The list of industries deploying virtual assistants has grown far beyond banking and insurance, thanks to easy-to-access tools that allow companies to build a chatbot relatively quickly.
The cattle industry recently launched one that provides answers to all of your burning beef-related quandaries, and Belvedere Vodka's new Facebook Messenger bot serves up healthy brunch recipes, because what vodka aficionado doesn't like cocktails with their quiche?
Chatbots are gaining momentum for business use, but the customer service industry is where bots have taken hold most; 37% of service leaders are either piloting or using virtual customer assistants, and 67% of those leaders consider the technology highly valuable for the contact center, according to a March 2019 Gartner report.
Chuck knows beef
The Cattlemen Association's brand marketing team oversaw the Chuck Knows Beef chatbot development process, launching a bot in October 2018 that answers questions on all things beef.
The organization looked at number of different programs to build a chatbot and ultimately chose a machine learning platform that would allow the bot to be deployed across the web, mobile devices and smart speakers, said Season Solorio, senior executive director of brand marketing and communications, National Cattlemen's Beef Association, based in Centennial, Colo.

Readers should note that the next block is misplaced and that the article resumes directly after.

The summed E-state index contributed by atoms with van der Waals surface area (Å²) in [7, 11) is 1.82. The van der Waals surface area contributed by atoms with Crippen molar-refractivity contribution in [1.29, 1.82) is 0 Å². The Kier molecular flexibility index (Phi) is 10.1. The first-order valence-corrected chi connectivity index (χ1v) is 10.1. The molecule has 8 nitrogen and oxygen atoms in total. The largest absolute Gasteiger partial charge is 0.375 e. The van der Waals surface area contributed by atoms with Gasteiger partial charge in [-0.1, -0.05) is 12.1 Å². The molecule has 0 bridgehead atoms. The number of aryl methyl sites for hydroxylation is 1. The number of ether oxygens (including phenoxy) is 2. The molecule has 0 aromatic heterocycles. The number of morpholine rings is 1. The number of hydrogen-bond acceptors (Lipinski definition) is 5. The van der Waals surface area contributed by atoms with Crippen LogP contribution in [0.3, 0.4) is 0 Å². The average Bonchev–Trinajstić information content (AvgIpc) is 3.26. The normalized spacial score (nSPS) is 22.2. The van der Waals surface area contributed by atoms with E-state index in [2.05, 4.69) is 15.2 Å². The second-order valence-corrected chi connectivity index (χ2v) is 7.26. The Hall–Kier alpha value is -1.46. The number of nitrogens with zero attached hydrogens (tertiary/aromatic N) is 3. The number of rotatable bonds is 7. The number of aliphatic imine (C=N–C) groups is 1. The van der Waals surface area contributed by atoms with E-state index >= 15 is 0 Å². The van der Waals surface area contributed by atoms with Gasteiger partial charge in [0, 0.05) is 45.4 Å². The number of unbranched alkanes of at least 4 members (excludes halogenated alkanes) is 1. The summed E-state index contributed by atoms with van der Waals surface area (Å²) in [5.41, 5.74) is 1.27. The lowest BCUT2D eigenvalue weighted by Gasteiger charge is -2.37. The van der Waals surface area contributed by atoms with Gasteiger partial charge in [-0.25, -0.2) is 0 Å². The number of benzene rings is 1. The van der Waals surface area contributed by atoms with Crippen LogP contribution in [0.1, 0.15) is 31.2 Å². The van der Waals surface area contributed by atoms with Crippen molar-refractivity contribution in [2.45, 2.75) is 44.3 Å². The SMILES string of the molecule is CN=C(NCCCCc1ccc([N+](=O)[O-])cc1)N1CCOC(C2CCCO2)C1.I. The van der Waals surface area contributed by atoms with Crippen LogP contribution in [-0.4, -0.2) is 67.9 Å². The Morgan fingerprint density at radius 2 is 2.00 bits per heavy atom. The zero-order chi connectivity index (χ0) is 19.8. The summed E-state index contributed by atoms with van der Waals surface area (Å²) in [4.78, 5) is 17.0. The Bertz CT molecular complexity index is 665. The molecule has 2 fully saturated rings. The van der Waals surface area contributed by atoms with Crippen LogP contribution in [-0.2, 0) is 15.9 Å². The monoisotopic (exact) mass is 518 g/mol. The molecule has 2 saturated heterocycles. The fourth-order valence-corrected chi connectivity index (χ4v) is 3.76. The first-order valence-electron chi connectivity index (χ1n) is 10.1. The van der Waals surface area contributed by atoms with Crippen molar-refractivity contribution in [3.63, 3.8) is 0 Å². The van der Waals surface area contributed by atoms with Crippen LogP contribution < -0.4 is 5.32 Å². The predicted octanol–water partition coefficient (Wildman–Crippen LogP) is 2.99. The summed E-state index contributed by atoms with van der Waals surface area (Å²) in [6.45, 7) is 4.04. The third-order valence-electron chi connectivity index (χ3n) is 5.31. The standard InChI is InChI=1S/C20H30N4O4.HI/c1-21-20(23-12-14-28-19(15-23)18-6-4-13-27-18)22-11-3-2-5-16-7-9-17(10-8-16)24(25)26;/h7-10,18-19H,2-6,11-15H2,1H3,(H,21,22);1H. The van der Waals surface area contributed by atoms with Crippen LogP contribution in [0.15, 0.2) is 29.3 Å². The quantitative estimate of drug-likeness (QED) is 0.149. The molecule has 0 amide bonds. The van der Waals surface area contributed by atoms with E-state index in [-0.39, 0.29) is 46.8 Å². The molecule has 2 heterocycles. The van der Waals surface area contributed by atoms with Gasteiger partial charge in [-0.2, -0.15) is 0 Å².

The association chose Google's Dialogflow tool because it is highly customizable and ties in to the organization's API platform on the back end. Bot platforms such as Facebook Messenger aren't as customizable and lock in users to one platform, Solorio said.
Chuck is a smart speaker skill that works with Amazon Alexa and Google Assistant. It is a closed system, however, so its responses are within the purview of the beef industry. "It won't answer questions about chicken," Solorio said.